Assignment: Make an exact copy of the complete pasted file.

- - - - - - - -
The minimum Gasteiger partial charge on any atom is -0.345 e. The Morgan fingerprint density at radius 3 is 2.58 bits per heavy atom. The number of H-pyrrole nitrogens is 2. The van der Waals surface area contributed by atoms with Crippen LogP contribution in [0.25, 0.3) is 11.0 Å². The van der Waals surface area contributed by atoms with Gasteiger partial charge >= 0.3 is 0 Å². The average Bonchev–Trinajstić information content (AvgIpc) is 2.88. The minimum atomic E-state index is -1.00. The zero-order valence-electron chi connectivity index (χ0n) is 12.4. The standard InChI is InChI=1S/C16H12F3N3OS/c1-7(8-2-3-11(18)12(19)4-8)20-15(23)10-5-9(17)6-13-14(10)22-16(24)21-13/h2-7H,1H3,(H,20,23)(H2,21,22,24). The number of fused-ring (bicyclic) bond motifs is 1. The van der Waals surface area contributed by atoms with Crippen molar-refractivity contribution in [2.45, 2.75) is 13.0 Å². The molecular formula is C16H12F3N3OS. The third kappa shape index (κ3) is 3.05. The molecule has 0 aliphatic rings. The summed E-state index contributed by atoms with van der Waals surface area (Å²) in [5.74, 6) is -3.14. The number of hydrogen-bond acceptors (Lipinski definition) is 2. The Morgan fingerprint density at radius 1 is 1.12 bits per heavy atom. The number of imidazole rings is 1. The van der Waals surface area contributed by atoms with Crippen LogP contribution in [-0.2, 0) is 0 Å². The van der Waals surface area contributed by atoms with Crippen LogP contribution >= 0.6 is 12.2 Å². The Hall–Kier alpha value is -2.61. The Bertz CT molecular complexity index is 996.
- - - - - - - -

The minimum Gasteiger partial charge on any atom is -0.345 e. The Morgan fingerprint density at radius 3 is 2.58 bits per heavy atom. The number of H-pyrrole nitrogens is 2. The van der Waals surface area contributed by atoms with Crippen LogP contribution in [0.25, 0.3) is 11.0 Å². The van der Waals surface area contributed by atoms with Gasteiger partial charge >= 0.3 is 0 Å². The average Bonchev–Trinajstić information content (AvgIpc) is 2.88. The minimum atomic E-state index is -1.00. The zero-order valence-electron chi connectivity index (χ0n) is 12.4. The standard InChI is InChI=1S/C16H12F3N3OS/c1-7(8-2-3-11(18)12(19)4-8)20-15(23)10-5-9(17)6-13-14(10)22-16(24)21-13/h2-7H,1H3,(H,20,23)(H2,21,22,24). The number of fused-ring (bicyclic) bond motifs is 1. The van der Waals surface area contributed by atoms with Crippen molar-refractivity contribution in [2.45, 2.75) is 13.0 Å². The molecular formula is C16H12F3N3OS. The third kappa shape index (κ3) is 3.05. The molecule has 0 aliphatic rings. The summed E-state index contributed by atoms with van der Waals surface area (Å²) in [5.74, 6) is -3.14. The number of hydrogen-bond acceptors (Lipinski definition) is 2. The Morgan fingerprint density at radius 1 is 1.12 bits per heavy atom. The number of imidazole rings is 1. The van der Waals surface area contributed by atoms with Crippen LogP contribution in [-0.2, 0) is 0 Å². The van der Waals surface area contributed by atoms with Crippen LogP contribution >= 0.6 is 12.2 Å². The Hall–Kier alpha value is -2.61. The Bertz CT molecular complexity index is 996.